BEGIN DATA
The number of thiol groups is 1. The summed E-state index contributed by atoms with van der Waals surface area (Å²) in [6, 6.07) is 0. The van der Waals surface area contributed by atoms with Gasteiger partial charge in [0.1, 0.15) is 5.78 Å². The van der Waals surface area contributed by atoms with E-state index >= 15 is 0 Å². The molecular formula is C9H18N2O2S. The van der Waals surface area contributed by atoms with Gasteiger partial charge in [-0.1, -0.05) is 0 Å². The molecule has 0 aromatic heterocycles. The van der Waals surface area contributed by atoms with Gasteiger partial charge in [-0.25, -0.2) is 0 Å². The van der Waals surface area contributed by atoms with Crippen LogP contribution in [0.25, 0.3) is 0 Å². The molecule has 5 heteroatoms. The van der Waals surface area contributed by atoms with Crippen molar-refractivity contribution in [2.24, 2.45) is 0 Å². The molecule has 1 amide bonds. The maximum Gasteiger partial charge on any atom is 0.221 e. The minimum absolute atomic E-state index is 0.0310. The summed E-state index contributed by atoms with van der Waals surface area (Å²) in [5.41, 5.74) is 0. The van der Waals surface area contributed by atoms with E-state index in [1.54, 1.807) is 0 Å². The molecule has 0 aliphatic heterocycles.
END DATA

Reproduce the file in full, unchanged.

The number of thiol groups is 1. The summed E-state index contributed by atoms with van der Waals surface area (Å²) in [6, 6.07) is 0. The van der Waals surface area contributed by atoms with Gasteiger partial charge in [0.1, 0.15) is 5.78 Å². The van der Waals surface area contributed by atoms with E-state index >= 15 is 0 Å². The molecular formula is C9H18N2O2S. The van der Waals surface area contributed by atoms with Gasteiger partial charge in [-0.1, -0.05) is 0 Å². The molecule has 0 aromatic heterocycles. The van der Waals surface area contributed by atoms with Gasteiger partial charge in [-0.25, -0.2) is 0 Å². The van der Waals surface area contributed by atoms with Crippen LogP contribution in [0.25, 0.3) is 0 Å². The molecule has 5 heteroatoms. The van der Waals surface area contributed by atoms with Crippen molar-refractivity contribution in [2.24, 2.45) is 0 Å². The molecule has 1 amide bonds. The maximum Gasteiger partial charge on any atom is 0.221 e. The minimum absolute atomic E-state index is 0.0310. The summed E-state index contributed by atoms with van der Waals surface area (Å²) in [5.41, 5.74) is 0. The van der Waals surface area contributed by atoms with E-state index in [1.54, 1.807) is 0 Å². The molecule has 0 aliphatic heterocycles.